The CLI is a relatively high-cost intervention. This is mainly due to the requirement (temporarily lifted due to COVID-19) to conduct all meetings in-person. It is therefore a positive development that the various programmes are evaluating the effectiveness of digital meetings while this is temporarily allowed. Digital interventions generally have a lower per-participant cost as they can be offered to a larger group of participants. It could also address the issue regarding availability of licensed lifestyle coaches, which is one of the limiting factors to expanding programme coverage.

When evaluating the digitalisation of the CLI programme, the following elements should be considered:

  • Effectiveness: Do participants who receive sessions digitally have the same outcomes as those participating in in-person sessions? How does this compare to a hybrid system? Which population groups respond best to the digital intervention?

  • Cost-effectiveness: What is the change in per-person cost? How does this compare to the effectiveness of the programme?

  • Adherence: Is there is difference in adherence between the digital and the in-person programme? What is the session attendance rate?

  • Digital inclusion: Which population groups do not respond well to a digital intervention, and how can they be given specific consideration if digitalisation continues?

The CLI already performs very well on its evidence base – for example, an RCT, which is considered the “gold standard” study design, was used to evaluate one of the four approved CLI programmes. Future evaluations of CLI, as a whole, are also like to be of high quality given the planned registry of CLI participants will include information on health outcomes and demographics, which can be linked to cost data. The registry will also allow researchers to evaluate the long-term effectiveness of CLI, as well as compare the effectiveness of the different CLI programmes to identify the most cost-effective option.

The CLI intervention appears to be equitable as far as socio-economic distribution: claims data suggests that the CLI intervention reaches different population groups equally, and the RCT of the Slimmer programme did not show differences by socio-economic groups (Bukman et al., 2017[5]). It will be interesting to see more analysis on this once data from the register becomes available, in particular on the long-term effectiveness in different population groups.

There is however a regional inequality, as some provinces have three-times higher rates of CLI participation in their population than others. The programme relies on the initiative of local actors to develop and offer CLI courses, and there is no mechanism ensuring national coverage. To encourage the development of regional networks of CLI providers, the Dutch organisation for health research and development ZonMW provides subsidies of up to EUR 37 500 over a maximum period of 12 months to develop and expand regional implementation of the CLI. Currently ten such subsidies have been awarded.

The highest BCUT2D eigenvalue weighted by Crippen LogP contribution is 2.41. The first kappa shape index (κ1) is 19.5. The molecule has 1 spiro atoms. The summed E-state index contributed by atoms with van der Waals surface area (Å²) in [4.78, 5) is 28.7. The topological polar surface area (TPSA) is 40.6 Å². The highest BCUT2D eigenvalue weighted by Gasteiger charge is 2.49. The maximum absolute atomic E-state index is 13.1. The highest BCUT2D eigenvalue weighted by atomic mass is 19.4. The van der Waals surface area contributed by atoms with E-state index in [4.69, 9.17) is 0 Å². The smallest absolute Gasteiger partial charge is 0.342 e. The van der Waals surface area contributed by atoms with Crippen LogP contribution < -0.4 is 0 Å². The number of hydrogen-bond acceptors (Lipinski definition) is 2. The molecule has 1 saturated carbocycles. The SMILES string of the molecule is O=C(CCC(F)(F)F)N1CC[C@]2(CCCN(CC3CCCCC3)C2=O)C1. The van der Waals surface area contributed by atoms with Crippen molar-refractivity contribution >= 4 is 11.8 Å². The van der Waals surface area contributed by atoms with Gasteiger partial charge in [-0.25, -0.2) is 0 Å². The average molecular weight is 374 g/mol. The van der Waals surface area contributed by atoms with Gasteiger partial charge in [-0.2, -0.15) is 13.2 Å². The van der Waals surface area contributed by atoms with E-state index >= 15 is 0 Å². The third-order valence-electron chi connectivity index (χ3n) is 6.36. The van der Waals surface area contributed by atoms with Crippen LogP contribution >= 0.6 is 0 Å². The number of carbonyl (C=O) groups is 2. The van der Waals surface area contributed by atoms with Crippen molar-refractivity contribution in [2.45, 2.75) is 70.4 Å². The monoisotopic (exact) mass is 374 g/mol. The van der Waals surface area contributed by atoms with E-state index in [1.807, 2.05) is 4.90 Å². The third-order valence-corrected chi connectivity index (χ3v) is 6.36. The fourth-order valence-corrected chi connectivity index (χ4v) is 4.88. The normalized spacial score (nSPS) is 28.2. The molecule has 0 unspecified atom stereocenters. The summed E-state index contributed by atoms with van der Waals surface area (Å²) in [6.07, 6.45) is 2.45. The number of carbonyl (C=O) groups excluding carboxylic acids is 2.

It is not clear whether the outcomes differ by region. Once data from the national register becomes available, it would be valuable to conduct an analysis of outcomes by region, to ensure there are no significant differences in the quality of the programmes offered across the country.

As described, there is significant potential to expand the coverage of the intervention. This could be done by increasing the GP referral rate, which is currently estimated at only 1.03%. A study of the Swedish Physical Activity on Prescription intervention, which also relies on health care professionals referring eligible patients to local lifestyle interventions, identified the following factors that can increase referral rates (Gustavsson et al., 2018[16]):

  • Increased knowledge and affirmative attitude among the health care professionals. This includes knowledge on how to talk about health behaviours in patient consultations, and knowledge of and belief in the CLI programme. Especially the latter issue may be an important factor driving the low referral rate by GPs.

  • Clear and supportive management. Policies and clinical guidelines need to be developed, shared and approved at all levels, central management of health care organisations needs to show clear support for the intervention and earmark time and resources for CLI referrals.

  • Supporting structures. This includes a centralised or local support function, such as a central co-ordinator, tailored written routines at health care centres on when and how to do CLI referrals, and the availability of an up-to-date list of CLI providers in the area.

This section explores the transferability of the CLI programme from the Netherlands to other OECD and non-OECD EU countries and is broken into three components: 1) an examination of previous transfers; 2) a transferability assessment using publically available data; and 3) additional considerations for policy makers interested in transferring CLI.

The CLI has not yet been transferred to other countries.

The following section outlines the methodological framework to assess transferability and results from the assessment.

Details on the methodological framework to assess transferability can be found in Annex A.